Come audition for Abre Dance Company! Whether you think you're good or not, join us to audition, watch or support those who audition and drink some hot chocolate (bring your own cup or mug).
We are not just looking for people with only amazing technique and beautiful lines or a certain style of moving, but we also want people with passion, with fire and with soul when they move. We want people who desire to express themselves however they feel via movement. Feel. Move. Express. Abre.
Join the offices of residential life and first year experience in an afternoon of fireside leisure reading. Relax while engaging your mind over some coffee, tea, cookies and cider donuts. For this session we shall be featuring black women writers and giving away 2 books, Another Brooklyn by Jacqueline Woodson and Men We Reaped by Jesmyn Ward to the first two interested attendees. Additionally, attend 4 out of the 6 sessions this semester and enter a raffle to win either a Kindle Paper White reader or a pair of Beats Solo 3 Wireless Headphones. Make 2018 the year you meet your reading goals!
AMHERST, Mass. – On Saturday, February 3, 2018, at 7 p.m., the Amherst College Department of Music presents “La Isla de Esperanza” (The Island of Hope), an original thesis on Puerto Rican music, written and conducted by Gabriela Smith-Rosario ’18 followed at 7:45 p.m. by a composition thesis entitled "Chinese Railway" presented by Minato Sakamoto '18 in Buckley Recital Hall of the Arms Music Center at Amherst College.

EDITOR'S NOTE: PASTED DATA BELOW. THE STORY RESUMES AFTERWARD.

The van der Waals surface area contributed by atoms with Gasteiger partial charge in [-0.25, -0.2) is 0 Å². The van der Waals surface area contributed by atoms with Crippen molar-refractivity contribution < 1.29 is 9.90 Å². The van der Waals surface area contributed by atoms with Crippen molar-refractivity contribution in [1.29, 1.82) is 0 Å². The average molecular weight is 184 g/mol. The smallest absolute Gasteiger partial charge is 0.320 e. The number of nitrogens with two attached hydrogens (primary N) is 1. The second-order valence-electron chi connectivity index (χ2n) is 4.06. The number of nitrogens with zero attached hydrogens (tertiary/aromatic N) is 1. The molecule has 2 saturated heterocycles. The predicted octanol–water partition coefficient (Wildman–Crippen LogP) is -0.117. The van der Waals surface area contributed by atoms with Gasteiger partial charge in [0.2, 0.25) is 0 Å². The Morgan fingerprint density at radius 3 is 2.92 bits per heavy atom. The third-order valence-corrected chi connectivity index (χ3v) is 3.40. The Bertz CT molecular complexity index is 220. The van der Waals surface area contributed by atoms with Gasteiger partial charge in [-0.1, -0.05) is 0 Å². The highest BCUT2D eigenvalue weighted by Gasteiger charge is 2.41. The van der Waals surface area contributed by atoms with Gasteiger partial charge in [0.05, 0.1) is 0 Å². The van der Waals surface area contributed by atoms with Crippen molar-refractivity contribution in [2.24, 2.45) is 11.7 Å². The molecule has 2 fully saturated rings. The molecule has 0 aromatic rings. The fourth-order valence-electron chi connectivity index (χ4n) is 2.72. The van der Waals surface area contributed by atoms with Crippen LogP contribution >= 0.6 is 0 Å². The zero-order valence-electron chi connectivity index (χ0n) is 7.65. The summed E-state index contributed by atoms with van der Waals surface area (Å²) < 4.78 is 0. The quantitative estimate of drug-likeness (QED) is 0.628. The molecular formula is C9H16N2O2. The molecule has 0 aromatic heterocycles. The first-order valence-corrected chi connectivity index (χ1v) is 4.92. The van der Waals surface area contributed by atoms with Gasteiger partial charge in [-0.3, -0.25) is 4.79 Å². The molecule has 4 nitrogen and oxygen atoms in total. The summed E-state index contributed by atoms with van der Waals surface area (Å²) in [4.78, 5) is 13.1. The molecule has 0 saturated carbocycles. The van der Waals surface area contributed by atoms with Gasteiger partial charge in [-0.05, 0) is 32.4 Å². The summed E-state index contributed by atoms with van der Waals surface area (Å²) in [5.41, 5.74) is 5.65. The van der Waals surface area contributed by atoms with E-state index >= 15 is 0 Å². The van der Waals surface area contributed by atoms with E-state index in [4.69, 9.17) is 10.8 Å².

The concert is free and open to the public, and seating is by general admission. Although admission is free, Smith-Rosario respectfully requests that attendees make a donation to “Unidos Por Puerto Rico” (United for Puerto Rico), a nonprofit organization providing hurricane relief to the island that will be present during the concert in the lobby of Arms Music Center.
Smith-Rosario’s music thesis explores the historical intersectionality of the three primary cultures that comprise the Puerto Rican cultural identity - the island’s native Taínos, the invading Spaniards, and the West African slaves brought to the island by the Spanish. “La Isla de Esperanza” incorporates elements of traditional Spanish music, Taíno chants, West African drumming, and modern Puerto Rican music forms, including Danza, Bomba, Plena, Salsa and Latin Jazz. In addition to violin, cello, double bass, trumpet, flute, alto saxophone, piano, drums and guitar, “La Isla de Esperanza” also relies on various forms of traditional Taíno and African percussion, as well as a chorus. Professional Latin percussionist Rene Gonzalez and jazz alto saxophonist Linda Solval ’18 present solo performances. Smith-Rosario set texts by Puerto Rican and Nuyorican poets, including Francisco Arriví, Julia de Burgos and Miguel Piñero, as well as written texts for her pieces using the Taíno, Yorùbá, and Spanish languages, receiving guidance on Yorùbá translation and drumming traditions from Mount Holyoke College Professor Olabode Omojola and Katherine (Doyin) Ariyibi ’18.
For a complete listing of upcoming Amherst College Department of Music events, visit us on the web: www.amherst.edu/academiclife/departments/music/events.